The importance of economic growth and stability in Indonesia cannot be discounted. It is simply vital. It is crucial, in the circumstances, to do this. The member for Higgins, the former Treasurer, said in this House on 25 November 1997:

This government has made its commitment to the region as a good regional neighbour, and also because of our commitment to Australian growth and Australian jobs.

That was in the circumstances where they gave money to South-East Asia. We need to do this because of our relationship with Indonesia. We cooperate in many practical ways on international issues such as counterterrorism, illegal fishing, people smuggling, climate change and interfaith dialogue. Security cooperation is enhanced by the Lombok Treaty, which provides a unique treaty framework for addressing traditional and non-traditional security challenges.

We have a very healthy trade and economic relationship with Indonesia. Our two-way trade in 2007 was worth $10.3 billion and two-way investment around $3.8 billion. As a country, Indonesia is extremely important to us when it comes to our economic development and the security of our people. Indonesia is a fledgling democracy, and if you go there you will see that the people of Indonesia take their democratic rights very seriously. They have campaign flags on their motorcycles, bikes and houses and proudly show which side of the political divide they support. You can tell which side they support by the colours of the flags, the banners and the posters.

We should support Indonesia and its democracy. We never want it to go back to the dark days of authoritarianism. We have supported them because they play an important role in our society as well. There are about 15,000 Indonesian students enrolled in educational institutions here, and they play an important role. If we want students from Indonesia to go back to their country and take up positions of leadership in the economy, in sport, in culture and in politics, it is important that we also deal with them and educate them. They make an important contribution to both their country and our economic development as they pay their way in our universities.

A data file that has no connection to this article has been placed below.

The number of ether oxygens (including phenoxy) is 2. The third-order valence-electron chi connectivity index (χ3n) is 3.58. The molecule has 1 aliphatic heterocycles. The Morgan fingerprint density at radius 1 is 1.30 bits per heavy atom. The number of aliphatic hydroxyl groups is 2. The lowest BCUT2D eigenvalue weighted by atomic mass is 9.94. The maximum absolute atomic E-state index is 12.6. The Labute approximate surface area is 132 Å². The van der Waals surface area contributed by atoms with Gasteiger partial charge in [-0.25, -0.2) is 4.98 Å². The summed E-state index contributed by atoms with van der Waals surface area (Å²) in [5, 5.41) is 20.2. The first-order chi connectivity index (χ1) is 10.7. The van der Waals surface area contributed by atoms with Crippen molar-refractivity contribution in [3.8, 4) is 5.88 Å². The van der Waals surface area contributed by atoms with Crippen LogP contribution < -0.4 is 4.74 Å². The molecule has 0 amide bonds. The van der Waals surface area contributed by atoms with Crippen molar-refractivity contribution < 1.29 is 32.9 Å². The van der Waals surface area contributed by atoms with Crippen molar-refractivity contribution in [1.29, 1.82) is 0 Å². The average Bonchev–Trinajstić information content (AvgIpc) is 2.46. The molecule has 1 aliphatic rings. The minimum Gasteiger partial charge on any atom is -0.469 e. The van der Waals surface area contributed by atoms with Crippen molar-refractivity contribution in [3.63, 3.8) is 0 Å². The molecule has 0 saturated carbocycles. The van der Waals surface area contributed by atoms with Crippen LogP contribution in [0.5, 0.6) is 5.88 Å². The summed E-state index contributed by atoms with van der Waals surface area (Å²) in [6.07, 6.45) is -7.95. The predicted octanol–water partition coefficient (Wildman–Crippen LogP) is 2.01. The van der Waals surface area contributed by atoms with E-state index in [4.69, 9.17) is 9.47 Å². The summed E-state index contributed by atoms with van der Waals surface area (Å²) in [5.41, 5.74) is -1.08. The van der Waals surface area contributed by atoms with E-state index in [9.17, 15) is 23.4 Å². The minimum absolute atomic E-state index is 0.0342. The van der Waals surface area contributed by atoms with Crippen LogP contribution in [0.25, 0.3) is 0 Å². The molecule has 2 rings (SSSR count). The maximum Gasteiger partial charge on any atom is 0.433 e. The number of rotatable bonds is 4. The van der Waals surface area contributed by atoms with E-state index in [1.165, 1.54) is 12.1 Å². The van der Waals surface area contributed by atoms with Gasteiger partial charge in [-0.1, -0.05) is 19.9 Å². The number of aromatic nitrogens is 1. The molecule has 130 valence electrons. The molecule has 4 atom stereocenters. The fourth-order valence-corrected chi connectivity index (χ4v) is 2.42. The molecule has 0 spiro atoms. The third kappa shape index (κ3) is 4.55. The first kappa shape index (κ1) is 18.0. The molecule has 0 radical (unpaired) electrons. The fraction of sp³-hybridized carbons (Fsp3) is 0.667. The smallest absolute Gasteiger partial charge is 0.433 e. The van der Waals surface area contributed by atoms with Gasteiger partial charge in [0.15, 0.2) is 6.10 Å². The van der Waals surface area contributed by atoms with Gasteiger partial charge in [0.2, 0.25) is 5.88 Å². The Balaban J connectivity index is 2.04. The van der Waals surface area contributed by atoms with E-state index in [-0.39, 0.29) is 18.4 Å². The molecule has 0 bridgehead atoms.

People from our Institute of Sport assist them with their athletics team and its aspirations to be the leading nation in the Asian games. They have slipped back in the last few years, but they aspire to be the best they can, particularly in the area of athletics. Compared to some of their neighbours they are excellent at athletics, but they aspire to be better in the areas of soccer, badminton, weightlifting and other sports as well.

We have also entered into a $2.5 billion, five-year development partnership with Indonesia. Throughout our relationship with Indonesia, we have supported economic development cooperation. Our interfaith dialogue, between Christian and Muslim communities, is important.

We have also signed a joint statement on climate change. We are helping them with the reafforestation and the challenges in central Kalimantan and also the challenges that they face with the decline in the number of orangutan in central Kalimantan. In the circumstances we are helping them also with their primary schools and their education funding. The Speaker and I have visited schools in Indonesia to see and discuss the great work that people there are doing. And it is not just in the schools—we are trying also to undertake reafforestation in central Kalimantan. This is important in terms of the challenges of climate change.

The SPEAKER —Order! It being 2 pm, the debate is interrupted in accordance with standing order 97. The debate may be resumed at a later hour and the member for Blair will have leave to continue speaking when the debate is resumed.